INPUT:

  • is_diagonalizable - ignored
  • dual - whether to also return decompositions for the dual
  • algorithm
    • ‘default’: use default algorithm for computing Echelon forms
    • ‘multimodular’: much better if the answers factors have small height
  • height_guess - positive integer; only used by the multimodular algorithm
  • proof - bool or None (default: None, see proof.linear_algebra or sage.structure.proof); only used by the multimodular algorithm. Note that the Sage global default is proof=True.

Note

IMPORTANT: If you expect that the subspaces in the answer are spanned by vectors with small height coordinates, use algorithm=’multimodular’ and height_guess=1; this is potentially much faster than the default. If you know for a fact the answer will be very small, use algorithm=’multimodular’, height_guess=bound on height, proof=False.

You can get very very fast decomposition with proof=False.

EXAMPLES:

sage: a = matrix(QQ,3,[1..9])
sage: a.decomposition()
[
(Vector space of degree 3 and dimension 1 over Rational Field
Basis matrix:
[ 1 -2  1], True),
(Vector space of degree 3 and dimension 2 over Rational Field
Basis matrix:
[ 1  0 -1]
[ 0  1  2], True)
]
denominator()

Return the denominator of this matrix.

OUTPUT: a Sage Integer

EXAMPLES:

sage: b = matrix(QQ,2,range(6)); b[0,0]=-5007/293; b
[-5007/293         1         2]
[        3         4         5]
sage: b.denominator()
293
determinant(algorithm='default', proof=None)

Return the determinant of this matrix.

INPUT:

  • proof - bool or None; if None use proof.linear_algebra(); only relevant for the padic algorithm.

  • algorithm:

    “default” – use PARI for up to 7 rows, then use integer

    “pari” – use PARI

    “integer” – clear denominators and call det on integer matrix

Note

It would be VERY VERY hard for det to fail even with proof=False.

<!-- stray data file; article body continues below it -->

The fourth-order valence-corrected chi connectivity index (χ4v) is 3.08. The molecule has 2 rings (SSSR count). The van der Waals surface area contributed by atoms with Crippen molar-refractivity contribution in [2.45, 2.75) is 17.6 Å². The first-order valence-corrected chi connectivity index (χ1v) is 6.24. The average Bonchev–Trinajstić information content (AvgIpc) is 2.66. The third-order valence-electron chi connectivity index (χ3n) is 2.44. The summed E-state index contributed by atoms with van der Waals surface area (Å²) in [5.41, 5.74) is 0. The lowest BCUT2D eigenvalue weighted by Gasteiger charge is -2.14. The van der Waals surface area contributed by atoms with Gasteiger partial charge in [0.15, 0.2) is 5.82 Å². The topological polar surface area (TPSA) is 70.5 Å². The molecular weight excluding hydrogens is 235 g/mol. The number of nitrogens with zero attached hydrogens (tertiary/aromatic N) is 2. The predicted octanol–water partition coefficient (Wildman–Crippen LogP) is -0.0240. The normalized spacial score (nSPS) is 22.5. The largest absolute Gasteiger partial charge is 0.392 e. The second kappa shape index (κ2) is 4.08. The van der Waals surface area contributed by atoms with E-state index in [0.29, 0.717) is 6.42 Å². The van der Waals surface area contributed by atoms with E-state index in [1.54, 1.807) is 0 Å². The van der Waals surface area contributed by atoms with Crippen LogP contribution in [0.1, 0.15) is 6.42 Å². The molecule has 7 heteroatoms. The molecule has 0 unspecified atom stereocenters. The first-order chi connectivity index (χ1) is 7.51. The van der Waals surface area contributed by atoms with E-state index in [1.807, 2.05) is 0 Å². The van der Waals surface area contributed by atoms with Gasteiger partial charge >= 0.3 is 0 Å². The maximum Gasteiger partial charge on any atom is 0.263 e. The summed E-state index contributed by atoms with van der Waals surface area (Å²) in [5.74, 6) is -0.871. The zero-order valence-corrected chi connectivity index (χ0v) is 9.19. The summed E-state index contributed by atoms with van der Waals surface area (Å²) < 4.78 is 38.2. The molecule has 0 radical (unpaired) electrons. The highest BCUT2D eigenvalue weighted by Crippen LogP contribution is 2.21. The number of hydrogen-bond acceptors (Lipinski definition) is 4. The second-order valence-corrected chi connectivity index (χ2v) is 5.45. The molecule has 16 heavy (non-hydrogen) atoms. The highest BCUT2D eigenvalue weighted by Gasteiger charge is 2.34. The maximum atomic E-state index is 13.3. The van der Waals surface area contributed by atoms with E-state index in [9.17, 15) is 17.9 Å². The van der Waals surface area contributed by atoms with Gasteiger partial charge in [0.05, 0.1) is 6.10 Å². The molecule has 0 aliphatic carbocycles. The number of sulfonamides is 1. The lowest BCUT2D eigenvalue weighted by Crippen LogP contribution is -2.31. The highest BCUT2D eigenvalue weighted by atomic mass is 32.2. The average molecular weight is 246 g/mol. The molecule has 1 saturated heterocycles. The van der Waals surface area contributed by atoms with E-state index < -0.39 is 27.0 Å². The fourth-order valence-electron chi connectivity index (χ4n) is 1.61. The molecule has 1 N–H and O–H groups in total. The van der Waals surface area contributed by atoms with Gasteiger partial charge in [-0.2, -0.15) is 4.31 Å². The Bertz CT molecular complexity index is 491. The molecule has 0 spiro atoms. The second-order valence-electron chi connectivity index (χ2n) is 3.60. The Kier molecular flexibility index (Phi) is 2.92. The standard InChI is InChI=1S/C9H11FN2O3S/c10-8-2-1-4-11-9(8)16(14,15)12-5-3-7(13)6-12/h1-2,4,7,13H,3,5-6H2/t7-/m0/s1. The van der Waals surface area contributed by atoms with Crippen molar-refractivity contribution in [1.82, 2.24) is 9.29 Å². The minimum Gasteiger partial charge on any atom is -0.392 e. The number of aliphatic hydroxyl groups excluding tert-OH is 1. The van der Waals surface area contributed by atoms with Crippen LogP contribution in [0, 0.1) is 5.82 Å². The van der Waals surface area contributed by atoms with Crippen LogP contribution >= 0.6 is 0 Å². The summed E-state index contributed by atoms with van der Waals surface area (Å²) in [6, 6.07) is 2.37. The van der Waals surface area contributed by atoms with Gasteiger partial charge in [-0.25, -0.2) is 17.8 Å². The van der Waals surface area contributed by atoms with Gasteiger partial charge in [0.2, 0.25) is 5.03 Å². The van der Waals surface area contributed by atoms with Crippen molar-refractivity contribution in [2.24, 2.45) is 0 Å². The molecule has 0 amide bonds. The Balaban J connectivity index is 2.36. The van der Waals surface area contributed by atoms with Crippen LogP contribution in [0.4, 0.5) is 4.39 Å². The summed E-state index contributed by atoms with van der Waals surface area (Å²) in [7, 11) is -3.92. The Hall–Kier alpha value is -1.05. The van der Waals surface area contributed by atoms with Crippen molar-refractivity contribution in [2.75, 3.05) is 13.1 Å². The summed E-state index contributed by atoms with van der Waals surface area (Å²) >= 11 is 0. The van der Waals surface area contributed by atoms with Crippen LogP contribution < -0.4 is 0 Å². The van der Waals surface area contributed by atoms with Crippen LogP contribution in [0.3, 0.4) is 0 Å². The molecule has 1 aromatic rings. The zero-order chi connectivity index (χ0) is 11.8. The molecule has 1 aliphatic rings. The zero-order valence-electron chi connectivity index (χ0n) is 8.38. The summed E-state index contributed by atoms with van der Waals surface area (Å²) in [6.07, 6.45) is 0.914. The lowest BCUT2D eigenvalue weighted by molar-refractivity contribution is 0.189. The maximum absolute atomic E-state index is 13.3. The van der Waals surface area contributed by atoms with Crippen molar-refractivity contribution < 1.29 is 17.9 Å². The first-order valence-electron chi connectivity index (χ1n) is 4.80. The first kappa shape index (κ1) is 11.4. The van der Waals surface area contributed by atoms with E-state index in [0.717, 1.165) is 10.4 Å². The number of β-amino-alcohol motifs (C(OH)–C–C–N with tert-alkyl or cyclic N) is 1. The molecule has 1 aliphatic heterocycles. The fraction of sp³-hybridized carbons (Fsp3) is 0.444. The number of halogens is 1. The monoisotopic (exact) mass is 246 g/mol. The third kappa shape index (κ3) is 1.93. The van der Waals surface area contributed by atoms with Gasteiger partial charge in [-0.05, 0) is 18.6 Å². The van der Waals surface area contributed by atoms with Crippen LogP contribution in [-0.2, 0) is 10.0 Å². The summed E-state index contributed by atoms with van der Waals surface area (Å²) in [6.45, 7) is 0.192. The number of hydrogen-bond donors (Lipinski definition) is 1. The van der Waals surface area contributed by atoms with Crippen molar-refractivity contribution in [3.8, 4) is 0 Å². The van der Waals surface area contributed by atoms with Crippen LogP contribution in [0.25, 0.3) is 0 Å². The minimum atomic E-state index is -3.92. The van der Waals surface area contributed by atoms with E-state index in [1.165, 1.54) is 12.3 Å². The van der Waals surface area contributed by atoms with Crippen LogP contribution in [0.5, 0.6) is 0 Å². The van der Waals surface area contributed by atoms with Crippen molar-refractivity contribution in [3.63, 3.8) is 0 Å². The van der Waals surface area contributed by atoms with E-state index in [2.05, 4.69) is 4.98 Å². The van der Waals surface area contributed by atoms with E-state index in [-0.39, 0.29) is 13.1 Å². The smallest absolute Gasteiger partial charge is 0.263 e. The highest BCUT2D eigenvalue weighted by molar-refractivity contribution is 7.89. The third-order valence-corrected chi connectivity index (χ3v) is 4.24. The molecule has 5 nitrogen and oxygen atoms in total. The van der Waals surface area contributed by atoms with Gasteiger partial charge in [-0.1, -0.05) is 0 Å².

ALGORITHM: Clear denominators and call the integer determinant function.

EXAMPLES:

sage: m = matrix(QQ,3,[1,2/3,4/5, 2,2,2, 5,3,2/5])
sage: m.determinant()
-34/15
sage: m.charpoly()
x^3 - 17/5*x^2 - 122/15*x + 34/15
echelon_form(algorithm='default', height_guess=None, proof=None, **kwds)

INPUT:

  • algorithm
    • ‘default’ (default): use heuristic choice
    • ‘padic’: an algorithm based on the IML p-adic solver.
    • ‘multimodular’: uses a multimodular algorithm the uses linbox modulo many primes.
    • ‘classical’: just clear each column using Gauss elimination
  • height_guess, **kwds - all passed to the multimodular algorithm; ignored by the p-adic algorithm.
  • proof - bool or None (default: None, see proof.linear_algebra or sage.structure.proof). Passed to the multimodular algorithm. Note that the Sage global default is proof=True.

OUTPUT: the reduced row echelon form of self.

EXAMPLES:

sage: a = matrix(QQ, 4, range(16)); a[0,0] = 1/19; a[0,1] = 1/5; a
[1/19  1/5    2    3]
[   4    5    6    7]
[   8    9   10   11]
[  12   13   14   15]
sage: a.echelon_form()
[      1       0       0 -76/157]
[      0       1       0  -5/157]
[      0       0       1 238/157]
[      0       0       0       0]
sage: a.echelon_form(algorithm='multimodular')
[      1       0       0 -76/157]
[      0       1       0  -5/157]
[      0       0       1 238/157]
[      0       0       0       0]

The result is an immutable matrix, so if you want to modify the result then you need to make a copy. This checks that Trac #10543 is fixed.

sage: A = matrix(QQ, 2, range(6))
sage: E = A.echelon_form()
sage: E.is_mutable()
False
sage: F = copy(E)
sage: F[0,0] = 50
sage: F
[50  0 -1]
[ 0  1  2]
echelonize(algorithm='default', height_guess=None, proof=None, **kwds)

INPUT:

  • algorithm
  • ‘default’ (default): use heuristic choice
  • ‘padic’: an algorithm based on the IML p-adic solver.
  • ‘multimodular’: uses a multimodular algorithm the uses linbox modulo many primes.
  • ‘classical’: just clear each column using Gauss elimination
  • height_guess, **kwds - all passed to the multimodular algorithm; ignored by the p-adic algorithm.
  • proof - bool or None (default: None, see proof.linear_algebra or sage.structure.proof). Passed to the multimodular algorithm. Note that the Sage global default is proof=True.

OUTPUT:

  • matrix - the reduced row echelon for of self.

EXAMPLES:

sage: a = matrix(QQ, 4, range(16)); a[0,0] = 1/19; a[0,1] = 1/5; a
[1/19  1/5    2    3]
[   4    5    6    7]
[   8    9   10   11]
[  12   13   14   15]